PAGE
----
Tuesday, 18 December 2007
Imagine a scene from' The Bill' or 'CSI', where a squad of police are walking across a field in a line searching for clues at a murder scene. Now imagine the same scene with ducks instead of people – common Australian Wood Ducks - more than thirty of them waddling along, mumbling to each other as they raise insects ahead of them in their search for food and leaving copious quantities of dark green slimy poo where they have been. This is the time of year when families seem to gather together with their new offspring in large flocks and this morning they again visited me. Charming you think? Definitely not! Early this morning they traversed my vegetable patch, stripping young Broccoli plants to their stalks, removing the centres from the Sweet Corn and eating the lettuces. Secondly the Pink Dog loves to roll in their evil smelling green poo when I'm not looking, she did and she then needed a bath.
I have a 4 metre long row of Raspberry canes along a fence, and this year promises the best crop ever. Two days ago, noticing that a very few were beginning to colour, I immediately rushed to find the bird netting and quickly covered them thinking I had beaten the birds at last. Earlier today, my attention was drawn by the loud squawking of a young Currawong sitting on the fence, demanding attention. Its Mother was somehow getting Raspberries through the netting and had been feeding it for breakfast! I have since picked all the ripe ones and readjusted the netting. I'm thinking of tethering the big dog, who hates birds nearby to protect the rest of the crop.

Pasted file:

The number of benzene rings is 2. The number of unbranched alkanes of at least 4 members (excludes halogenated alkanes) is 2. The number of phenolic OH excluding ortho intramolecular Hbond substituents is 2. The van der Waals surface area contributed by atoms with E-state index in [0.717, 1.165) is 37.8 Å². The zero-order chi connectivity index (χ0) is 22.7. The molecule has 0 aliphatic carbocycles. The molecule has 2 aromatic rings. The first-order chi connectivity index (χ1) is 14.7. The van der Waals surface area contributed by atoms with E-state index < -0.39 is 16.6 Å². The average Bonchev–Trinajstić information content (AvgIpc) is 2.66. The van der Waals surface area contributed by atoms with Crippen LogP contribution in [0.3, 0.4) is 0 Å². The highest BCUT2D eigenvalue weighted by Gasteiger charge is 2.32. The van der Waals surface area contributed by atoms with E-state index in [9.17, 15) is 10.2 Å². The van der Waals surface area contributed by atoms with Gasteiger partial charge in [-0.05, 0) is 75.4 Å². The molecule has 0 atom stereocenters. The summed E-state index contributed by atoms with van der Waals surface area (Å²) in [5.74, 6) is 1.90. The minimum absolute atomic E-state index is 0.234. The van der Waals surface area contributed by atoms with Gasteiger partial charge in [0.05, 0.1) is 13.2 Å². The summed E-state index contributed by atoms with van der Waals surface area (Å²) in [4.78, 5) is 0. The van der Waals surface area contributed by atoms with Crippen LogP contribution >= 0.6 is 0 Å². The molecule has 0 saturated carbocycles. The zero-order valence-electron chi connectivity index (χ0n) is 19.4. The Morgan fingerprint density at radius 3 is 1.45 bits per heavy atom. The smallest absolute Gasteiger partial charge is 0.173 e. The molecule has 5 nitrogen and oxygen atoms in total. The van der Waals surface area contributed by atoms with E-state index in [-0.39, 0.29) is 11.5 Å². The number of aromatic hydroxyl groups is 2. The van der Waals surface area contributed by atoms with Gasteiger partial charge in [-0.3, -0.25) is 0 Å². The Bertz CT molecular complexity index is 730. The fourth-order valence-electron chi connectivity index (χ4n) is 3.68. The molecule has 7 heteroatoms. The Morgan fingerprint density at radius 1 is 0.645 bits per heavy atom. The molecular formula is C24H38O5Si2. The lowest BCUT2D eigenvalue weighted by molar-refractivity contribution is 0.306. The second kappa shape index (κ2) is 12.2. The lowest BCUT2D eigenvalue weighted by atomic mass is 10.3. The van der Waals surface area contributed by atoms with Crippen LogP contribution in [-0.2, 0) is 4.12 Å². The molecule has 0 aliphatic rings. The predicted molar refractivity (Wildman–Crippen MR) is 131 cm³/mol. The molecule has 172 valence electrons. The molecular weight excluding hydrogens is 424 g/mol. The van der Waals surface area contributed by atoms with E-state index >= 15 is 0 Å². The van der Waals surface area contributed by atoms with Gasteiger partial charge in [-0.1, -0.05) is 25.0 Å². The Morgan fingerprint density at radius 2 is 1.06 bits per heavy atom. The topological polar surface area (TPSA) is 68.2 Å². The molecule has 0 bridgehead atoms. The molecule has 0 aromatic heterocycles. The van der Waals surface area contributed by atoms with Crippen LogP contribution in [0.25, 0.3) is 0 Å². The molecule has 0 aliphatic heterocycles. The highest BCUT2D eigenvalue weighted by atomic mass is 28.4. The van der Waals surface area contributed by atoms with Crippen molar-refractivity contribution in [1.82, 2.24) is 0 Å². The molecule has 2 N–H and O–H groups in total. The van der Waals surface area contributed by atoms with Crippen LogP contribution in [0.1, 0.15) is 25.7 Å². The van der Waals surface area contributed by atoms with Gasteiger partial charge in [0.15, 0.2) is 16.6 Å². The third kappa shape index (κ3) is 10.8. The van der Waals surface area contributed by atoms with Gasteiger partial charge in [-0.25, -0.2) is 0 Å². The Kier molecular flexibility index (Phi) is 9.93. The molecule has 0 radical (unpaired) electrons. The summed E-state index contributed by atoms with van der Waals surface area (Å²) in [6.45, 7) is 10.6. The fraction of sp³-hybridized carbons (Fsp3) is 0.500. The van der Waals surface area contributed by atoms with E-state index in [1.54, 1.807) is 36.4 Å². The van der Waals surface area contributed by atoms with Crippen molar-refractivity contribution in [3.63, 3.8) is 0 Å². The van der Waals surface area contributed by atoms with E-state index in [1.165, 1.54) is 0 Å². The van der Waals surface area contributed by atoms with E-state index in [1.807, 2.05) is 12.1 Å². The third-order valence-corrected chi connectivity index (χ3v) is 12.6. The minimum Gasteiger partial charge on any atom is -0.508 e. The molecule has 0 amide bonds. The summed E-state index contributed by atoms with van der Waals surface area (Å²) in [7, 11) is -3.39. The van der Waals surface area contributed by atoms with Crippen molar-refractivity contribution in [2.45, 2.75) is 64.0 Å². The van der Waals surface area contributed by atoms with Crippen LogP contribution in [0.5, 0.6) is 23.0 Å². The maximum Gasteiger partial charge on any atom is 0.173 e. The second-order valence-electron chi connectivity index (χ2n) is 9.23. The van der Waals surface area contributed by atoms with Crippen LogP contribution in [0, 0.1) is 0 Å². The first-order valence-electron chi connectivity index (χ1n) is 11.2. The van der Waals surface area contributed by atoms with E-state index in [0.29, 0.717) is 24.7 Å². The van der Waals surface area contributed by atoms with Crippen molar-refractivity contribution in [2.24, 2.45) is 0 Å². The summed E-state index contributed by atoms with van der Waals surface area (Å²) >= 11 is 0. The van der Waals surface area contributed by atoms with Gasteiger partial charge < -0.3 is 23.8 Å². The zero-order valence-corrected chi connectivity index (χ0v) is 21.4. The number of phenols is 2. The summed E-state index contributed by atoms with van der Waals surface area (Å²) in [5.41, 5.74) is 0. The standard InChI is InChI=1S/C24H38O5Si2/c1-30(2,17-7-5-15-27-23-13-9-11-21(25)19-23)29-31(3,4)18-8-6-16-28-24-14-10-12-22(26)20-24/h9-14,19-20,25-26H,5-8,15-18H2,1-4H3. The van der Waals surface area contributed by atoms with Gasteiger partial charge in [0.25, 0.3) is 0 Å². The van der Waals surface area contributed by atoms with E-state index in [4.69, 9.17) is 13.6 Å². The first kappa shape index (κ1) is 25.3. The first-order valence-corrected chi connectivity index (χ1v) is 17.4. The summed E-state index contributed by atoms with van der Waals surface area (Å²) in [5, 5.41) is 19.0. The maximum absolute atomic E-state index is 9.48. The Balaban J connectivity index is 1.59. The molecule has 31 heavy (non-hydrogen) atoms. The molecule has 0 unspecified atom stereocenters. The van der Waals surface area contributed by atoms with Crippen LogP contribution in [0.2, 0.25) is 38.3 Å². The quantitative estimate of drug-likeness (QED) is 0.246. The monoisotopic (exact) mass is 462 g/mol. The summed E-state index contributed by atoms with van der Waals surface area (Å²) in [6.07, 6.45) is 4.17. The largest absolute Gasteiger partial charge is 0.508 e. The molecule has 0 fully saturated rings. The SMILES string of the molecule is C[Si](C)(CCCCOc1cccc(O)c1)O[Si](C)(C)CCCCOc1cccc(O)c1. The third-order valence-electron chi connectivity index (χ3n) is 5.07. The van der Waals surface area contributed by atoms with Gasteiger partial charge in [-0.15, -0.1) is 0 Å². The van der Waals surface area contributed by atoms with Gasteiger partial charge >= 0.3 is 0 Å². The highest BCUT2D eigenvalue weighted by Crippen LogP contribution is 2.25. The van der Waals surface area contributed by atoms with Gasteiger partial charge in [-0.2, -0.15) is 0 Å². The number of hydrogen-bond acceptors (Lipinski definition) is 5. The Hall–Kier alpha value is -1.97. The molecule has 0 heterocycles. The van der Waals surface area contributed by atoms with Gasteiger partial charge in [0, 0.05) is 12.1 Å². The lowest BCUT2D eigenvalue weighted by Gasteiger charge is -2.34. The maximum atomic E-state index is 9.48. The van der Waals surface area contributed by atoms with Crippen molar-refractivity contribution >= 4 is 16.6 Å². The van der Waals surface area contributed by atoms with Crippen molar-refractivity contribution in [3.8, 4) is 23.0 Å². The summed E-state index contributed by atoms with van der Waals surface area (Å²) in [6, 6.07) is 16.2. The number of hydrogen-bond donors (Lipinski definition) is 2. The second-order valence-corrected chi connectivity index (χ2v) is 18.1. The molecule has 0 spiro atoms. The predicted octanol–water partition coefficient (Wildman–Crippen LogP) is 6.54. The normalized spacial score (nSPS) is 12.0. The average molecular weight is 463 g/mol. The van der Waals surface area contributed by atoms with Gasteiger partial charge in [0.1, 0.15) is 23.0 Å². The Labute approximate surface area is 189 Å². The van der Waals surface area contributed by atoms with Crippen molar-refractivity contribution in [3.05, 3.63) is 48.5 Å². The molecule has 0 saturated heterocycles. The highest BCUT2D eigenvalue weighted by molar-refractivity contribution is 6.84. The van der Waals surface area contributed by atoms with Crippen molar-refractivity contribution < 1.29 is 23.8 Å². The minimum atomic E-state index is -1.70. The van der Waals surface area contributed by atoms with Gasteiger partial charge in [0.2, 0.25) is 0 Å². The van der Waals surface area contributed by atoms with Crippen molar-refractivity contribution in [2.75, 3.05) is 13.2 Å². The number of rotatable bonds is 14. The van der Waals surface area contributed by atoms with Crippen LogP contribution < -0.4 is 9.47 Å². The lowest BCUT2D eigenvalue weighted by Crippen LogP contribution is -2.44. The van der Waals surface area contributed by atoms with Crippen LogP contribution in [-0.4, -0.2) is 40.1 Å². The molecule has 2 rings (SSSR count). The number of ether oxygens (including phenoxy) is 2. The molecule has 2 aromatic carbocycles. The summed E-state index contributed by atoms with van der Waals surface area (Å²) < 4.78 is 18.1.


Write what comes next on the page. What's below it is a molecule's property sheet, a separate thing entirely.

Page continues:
Pathetic rather than pesky – Dorothea the Light Sussex chook has been broody for about three weeks, and is sitting with great determination on a plaster egg! She is looking poorly, missing feathers and very pale, leaving the nest box only to feed late in the day. Oddly the other chickens squeeze in beside her to lay their eggs and today I retrieved three from under her warm fluff. I know they were not all hers as some were white and she lays brown ones.
Pesky bird story #4. When my fruit trees were covered with blossom there was a series of heavy frosts and no fruit developed on the pears, plums, cherries, quince and most of the apples as a result. One old Granny Smith tree seemed lucky enough to escape the damage and was covered with small apples a few days ago. I mean hard, green bitter apples less than 2 cms in diameter. I thought it would soon be time to net it, but I am too late. They are all now lying on the ground beneath the tree, many untouched but most with a small bite out of one side. I blame the beautiful but very destructive Scarlet Rosellas that abound in the area.
Sunday, 16 December 2007
Saturday, 15 December 2007
Wednesday, 12 December 2007